If you're someone who suffers from mental health problems, I'd encourage some sort of exercise. I don't know all of the science to back up this recommendation. I just know that it's helped me.

I don't have many tips for how to get going (the first month is by far the worst). But here's some things that have helped me:

  • Sign up for an event. Specifically, if you're wanting to start running, sign up for a race. There's nothing like dropping 50-60 bucks to get you moving. You're never going to get the money back, so you dang well better have a shirt and medal to show for it.
  • Start putting your running clothes on immediately when you think about it. I read an article a couple of years ago, and I can no longer find it (if any readers find it, send it to me and I'll link it here). The article said that whenever we are deciding whether or not to do something, we have a 20 second window of time to get started. If we begin the activity within that 20 seconds, we'll almost certainly do it. If we don't get started within the 20 seconds, we won't. So if you're sitting on the couch, wondering whether or not to go running, stand up immediately. Start putting on socks. Make sure you get started within the 20 seconds, or you're not going to do it.
  • Finishing is the point. This one's really just for me. A friend recently saw my time from a race and said to me "I thought you'd be faster. You used to run cross country in high school." Personally, I don't run competitively. For me, finishing is the point. Getting to the end is the goal. I don't worry too much about time. There are going to be days I run faster, and days I run slower, and those things aren't what's important. The important thing is doing it. Finishing is the point.
  • Run in a loop. When I run around the park close to my house, I'm constantly thinking about the fact that I can quit and go home at anytime. When I run to the corner of Portsmouth and Willamette, I'm 3 miles from my house. I either have to circle back or con someone into driving me home. When you run in a large loop, you have to keep going.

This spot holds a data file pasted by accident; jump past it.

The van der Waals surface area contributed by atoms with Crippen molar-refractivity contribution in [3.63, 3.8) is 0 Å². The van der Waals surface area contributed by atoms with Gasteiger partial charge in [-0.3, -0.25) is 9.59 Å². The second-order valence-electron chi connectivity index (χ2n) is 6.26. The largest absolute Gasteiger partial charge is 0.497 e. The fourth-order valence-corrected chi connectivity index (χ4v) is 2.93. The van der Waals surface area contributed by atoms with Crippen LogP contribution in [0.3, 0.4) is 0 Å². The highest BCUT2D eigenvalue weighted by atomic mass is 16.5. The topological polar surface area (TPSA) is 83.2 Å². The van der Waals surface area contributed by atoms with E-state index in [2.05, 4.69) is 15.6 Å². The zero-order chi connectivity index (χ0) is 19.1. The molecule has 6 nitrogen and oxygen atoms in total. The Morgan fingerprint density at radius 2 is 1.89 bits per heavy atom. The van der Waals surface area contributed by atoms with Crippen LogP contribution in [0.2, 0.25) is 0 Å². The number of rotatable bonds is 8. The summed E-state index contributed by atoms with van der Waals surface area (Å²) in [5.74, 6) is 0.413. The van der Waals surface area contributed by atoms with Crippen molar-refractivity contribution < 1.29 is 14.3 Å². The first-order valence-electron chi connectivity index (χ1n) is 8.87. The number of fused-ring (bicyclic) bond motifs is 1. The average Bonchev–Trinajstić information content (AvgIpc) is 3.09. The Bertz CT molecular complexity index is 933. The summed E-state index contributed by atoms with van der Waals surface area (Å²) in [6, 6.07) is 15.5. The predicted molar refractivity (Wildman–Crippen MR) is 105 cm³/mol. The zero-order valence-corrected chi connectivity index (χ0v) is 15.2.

• I like to listen to podcasts when I run. Most people seem to have a playlist of workout music that they listen to when they exercise, and that's great (pro-tip: if you do have one of these playlists, Disconnected by Face to Face. You're welcome). For me, though, music just reminds me how long I've been running. If I listen to 30 songs, it feels longer than when I listen to 2 podcasts. I'd rather listen to 2 things than 30 things. Also, podcasts let me zone out and think about something completely unrelated to my actual life for an hour. I listen to podcasts that make me laugh and have nothing to do with my normal life. Better than podcasts, though...
  • Run with friends. If you can find someone who will run with you, it's so much better. Most of the time I don't have anyone to run with, because most people seem to work out in the morning, and I run in the afternoon/evening. But when I do have the chance to run with friends, the time goes by much faster, and I don't get nearly as tired. It's easier when all of us are suffering together.